It is estimated that Russia now has thousands of such vessels running dark, a sizable percentage of the global fleet, that together ship +60 million barrels of crude and oil products per day.

To an extent, the Shadow Fleet is driven by the US$60 per barrel price cap imposed in late 2022 by a coalition of the G7, the EU, and Australia. This extends to their respective shipping companies, which amount to a large portion of the world’s tanker fleet, who are also barred from facilitating any trade with Russia above that price.

To put this into perspective, in February 2022, Russian crude was priced at a little over $91 per barrel. This amounted to a 33 percent knee-capping by some of Russia's largest buyers, before they ultimately stopped putting orders in altogether.

Before the war, the U.S. and U.K. bought more than a million barrels of Russian crude per day, but now they have taken their business elsewhere. And though the EU is more dependent, it nonetheless reduced its 2023 imports to 600,000 bpd, down from 3.3 million bpd in 2021.

And so where Russia’s supply to the West has largely been cut off, demand east of Europe has risen to fill the void.

“We have quite a few enablers and willing participants that play in both or all three of those major markets. And so the likes of China and India are simultaneously trying to safeguard their place in the legitimate market, while at the same time also showing not only a willingness, but in some cases a need to continue the trading with the sanctioned actors, Russia included,” Ralby told OCCRP.

Turkey, for instance, upped its Russian oil imports by 150 percent from 2021 to 2023. In that same timeframe, China, the biggest net importer, has bought an average of 700k more bpd from Russia, from 1.6 million to 2.3 million. And India, the biggest opportunist, bought 1,900 percent more in 2023 than in 2021, from 100k bpd to 1.9 million bpd.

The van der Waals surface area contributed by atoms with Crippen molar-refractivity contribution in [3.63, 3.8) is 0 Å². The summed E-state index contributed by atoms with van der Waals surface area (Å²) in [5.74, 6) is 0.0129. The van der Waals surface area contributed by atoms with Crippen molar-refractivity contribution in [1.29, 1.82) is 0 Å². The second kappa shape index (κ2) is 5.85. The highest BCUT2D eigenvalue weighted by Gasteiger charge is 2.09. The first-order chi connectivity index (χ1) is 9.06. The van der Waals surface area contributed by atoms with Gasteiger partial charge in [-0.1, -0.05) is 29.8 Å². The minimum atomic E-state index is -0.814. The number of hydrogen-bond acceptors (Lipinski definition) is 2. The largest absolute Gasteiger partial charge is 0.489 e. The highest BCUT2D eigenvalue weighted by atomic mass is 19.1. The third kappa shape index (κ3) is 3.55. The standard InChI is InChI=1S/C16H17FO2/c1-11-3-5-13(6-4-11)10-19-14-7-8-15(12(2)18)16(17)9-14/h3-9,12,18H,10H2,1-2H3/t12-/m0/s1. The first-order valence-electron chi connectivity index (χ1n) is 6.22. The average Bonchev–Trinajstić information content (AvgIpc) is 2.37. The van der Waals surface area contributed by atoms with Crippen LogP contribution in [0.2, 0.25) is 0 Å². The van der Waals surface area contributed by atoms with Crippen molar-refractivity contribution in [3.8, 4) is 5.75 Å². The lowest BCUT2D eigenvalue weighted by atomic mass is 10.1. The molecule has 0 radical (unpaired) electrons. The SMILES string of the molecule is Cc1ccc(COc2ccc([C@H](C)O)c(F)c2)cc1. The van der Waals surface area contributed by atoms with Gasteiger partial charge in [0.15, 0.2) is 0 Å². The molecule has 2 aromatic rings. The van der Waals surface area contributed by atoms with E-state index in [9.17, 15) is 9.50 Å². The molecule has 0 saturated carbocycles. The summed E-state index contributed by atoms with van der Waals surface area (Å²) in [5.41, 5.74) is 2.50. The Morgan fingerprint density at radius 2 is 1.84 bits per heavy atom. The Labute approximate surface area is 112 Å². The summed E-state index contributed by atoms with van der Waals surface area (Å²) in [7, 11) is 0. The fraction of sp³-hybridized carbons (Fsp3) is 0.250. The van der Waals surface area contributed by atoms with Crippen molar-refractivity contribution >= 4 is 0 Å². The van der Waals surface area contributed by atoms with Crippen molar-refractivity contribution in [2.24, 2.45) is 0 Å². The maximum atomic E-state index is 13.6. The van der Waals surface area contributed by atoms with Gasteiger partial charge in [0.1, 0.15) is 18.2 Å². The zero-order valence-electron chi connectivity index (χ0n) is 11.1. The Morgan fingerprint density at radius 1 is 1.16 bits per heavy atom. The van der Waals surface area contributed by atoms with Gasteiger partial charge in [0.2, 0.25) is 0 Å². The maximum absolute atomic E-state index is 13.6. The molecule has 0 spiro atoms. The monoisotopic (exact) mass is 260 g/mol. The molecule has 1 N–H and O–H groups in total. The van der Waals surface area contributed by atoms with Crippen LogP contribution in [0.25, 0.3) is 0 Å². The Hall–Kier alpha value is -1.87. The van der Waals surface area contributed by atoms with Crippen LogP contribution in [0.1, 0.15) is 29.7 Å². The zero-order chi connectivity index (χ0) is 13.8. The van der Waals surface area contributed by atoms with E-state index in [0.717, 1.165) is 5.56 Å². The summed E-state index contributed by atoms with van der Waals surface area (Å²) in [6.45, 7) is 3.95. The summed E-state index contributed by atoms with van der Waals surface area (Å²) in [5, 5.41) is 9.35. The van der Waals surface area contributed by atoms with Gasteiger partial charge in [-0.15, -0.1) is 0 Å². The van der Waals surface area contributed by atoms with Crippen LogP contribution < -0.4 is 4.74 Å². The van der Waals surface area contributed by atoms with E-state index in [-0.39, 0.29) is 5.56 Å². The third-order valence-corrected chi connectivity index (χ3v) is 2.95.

States across Africa, the Middle East, and Latin America have assumed a larger role as buyers in the market as well, now that the supply is there for them to do so.

All in all, Russia has succeeded in mitigating the initial setbacks imposed on its energy sector, with Windward noting that, in April 2024, the country managed to double its year-over-year oil and gas revenue to $14 billion.

“This is due to rising gas prices, and the appeal of discounted Russian oil to those who are not obligated to follow sanctions or those who choose to ignore them,” the Israeli maritime intelligence firm told OCCRP.

And for some, there is the belief that this new dimension of the oil economy, facilitated by the West, not only hasn’t bankrupted Russia out of Ukraine, but has actually made it harder to do so.

“I think there's a little bit of a concern that we may have actually pushed some of the bad actors closer together,” Ralby told OCCRP. “Those that were so bad that we were sanctioning them together with those that were bad enough that they would be willing to work together. And that creates new sets of challenges.”